Block party provides a pleasant sight for residents

By Tyler Vincent

It almost seemed like a painting.

Neighborhood children were playing football in the street, residents were grilling steaks and hot dogs and talking with each other. Saturday was the first annual block party of the Pleasant Street Neighborhood Association program.

It is a sight Bob Hadley, of 1230 Pleasant Street, likes.

“It’s good to see people getting together and mixing,” he said. “There aren’t as many adults here as there are kids, but it’s good for them to see the neighborhood getting together.”

The block party was held on State Street between 10th and 11th avenues, and featured relay races and a fire truck from the DeKalb Fire Department for neighborhood kids to inspect.

“Anytime you have good weather, good food and kids, you’re bound to have a good time,” city manager Jim Connors, who also attended the block party, said. “It’s an opportunity for people to come together in a social setting. Children can come out and utilize the street that they normally don’t have a chance to.”

The block party was in connection with the Pleasant Street Revitalization program, a city program that allotted $90,000 for repairs along Pleasant and State streets, and 10th and 14th avenues. The money has been used for repairs to sidewalks, erasing graffiti and restoring old homes.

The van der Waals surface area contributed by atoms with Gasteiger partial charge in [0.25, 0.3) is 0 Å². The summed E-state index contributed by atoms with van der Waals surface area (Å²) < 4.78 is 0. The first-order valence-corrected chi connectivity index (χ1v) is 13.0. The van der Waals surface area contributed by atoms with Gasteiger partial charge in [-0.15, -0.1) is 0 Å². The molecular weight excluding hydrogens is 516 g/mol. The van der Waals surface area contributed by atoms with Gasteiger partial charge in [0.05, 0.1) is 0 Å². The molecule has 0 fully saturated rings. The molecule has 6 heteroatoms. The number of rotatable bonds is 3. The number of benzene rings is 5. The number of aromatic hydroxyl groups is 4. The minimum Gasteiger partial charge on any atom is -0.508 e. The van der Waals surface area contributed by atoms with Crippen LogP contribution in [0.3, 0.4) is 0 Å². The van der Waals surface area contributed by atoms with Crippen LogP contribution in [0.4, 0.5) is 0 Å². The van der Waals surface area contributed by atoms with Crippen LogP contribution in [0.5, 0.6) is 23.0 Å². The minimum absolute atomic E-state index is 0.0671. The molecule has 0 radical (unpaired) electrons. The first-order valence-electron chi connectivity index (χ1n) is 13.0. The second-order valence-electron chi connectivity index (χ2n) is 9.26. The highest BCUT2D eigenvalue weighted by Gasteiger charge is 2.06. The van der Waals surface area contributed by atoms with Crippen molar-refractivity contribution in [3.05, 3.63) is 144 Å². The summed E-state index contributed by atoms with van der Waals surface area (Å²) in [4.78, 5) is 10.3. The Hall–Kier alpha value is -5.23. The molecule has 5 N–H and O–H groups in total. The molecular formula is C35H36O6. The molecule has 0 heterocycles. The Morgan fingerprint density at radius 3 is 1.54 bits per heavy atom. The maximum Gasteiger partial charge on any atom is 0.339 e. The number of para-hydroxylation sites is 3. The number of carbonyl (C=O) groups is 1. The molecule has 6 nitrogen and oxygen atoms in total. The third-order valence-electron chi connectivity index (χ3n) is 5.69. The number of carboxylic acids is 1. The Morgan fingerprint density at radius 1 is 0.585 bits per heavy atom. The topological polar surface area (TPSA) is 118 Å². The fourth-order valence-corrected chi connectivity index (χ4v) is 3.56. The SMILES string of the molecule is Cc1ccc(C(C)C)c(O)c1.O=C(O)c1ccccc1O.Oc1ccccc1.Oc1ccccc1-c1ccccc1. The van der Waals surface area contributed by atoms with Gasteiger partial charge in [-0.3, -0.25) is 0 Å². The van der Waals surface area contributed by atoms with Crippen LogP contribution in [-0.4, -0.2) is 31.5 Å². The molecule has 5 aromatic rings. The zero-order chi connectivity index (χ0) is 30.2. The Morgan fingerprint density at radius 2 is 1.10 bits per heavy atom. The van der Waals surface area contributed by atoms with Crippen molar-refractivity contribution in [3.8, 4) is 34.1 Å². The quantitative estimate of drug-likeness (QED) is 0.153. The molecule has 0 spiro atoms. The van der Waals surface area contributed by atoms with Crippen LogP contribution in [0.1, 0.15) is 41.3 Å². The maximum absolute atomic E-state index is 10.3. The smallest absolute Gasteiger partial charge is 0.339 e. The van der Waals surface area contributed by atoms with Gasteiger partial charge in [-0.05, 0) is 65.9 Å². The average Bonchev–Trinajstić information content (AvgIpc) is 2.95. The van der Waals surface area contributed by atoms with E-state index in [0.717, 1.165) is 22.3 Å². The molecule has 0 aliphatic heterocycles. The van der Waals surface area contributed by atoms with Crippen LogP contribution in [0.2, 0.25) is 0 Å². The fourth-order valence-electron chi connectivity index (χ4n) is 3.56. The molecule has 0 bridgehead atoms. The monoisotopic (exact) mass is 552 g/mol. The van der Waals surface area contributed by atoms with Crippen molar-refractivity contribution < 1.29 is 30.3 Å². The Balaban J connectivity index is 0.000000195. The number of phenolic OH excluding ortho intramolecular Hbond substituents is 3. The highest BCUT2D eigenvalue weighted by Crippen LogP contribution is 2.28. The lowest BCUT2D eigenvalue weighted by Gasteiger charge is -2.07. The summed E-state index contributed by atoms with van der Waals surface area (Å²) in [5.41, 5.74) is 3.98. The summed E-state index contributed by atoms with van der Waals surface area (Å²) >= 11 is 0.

Third Ward Ald. Steve Kapitan said future action regarding the project will consist of brick sidewalks being replaced and more street lights being added. Police also have added an increased presence to the area via bike patrols.

The plan was approved by city council in March and work began on the neighborhood in June.

Residents at the block party have noticed some changes since the revitalization plan began.

“I definitely see them doing things,” said Hadley. “In the past year I’ve notice more homes being fixed, which is good because some of the homes are getting old.”

Carrie Anderson, of 823 State St., also has noticed a difference.

“There’s a lot more involvement, more talking to each other,” she said. “People are working with the city officials and the police. It’s about working together.”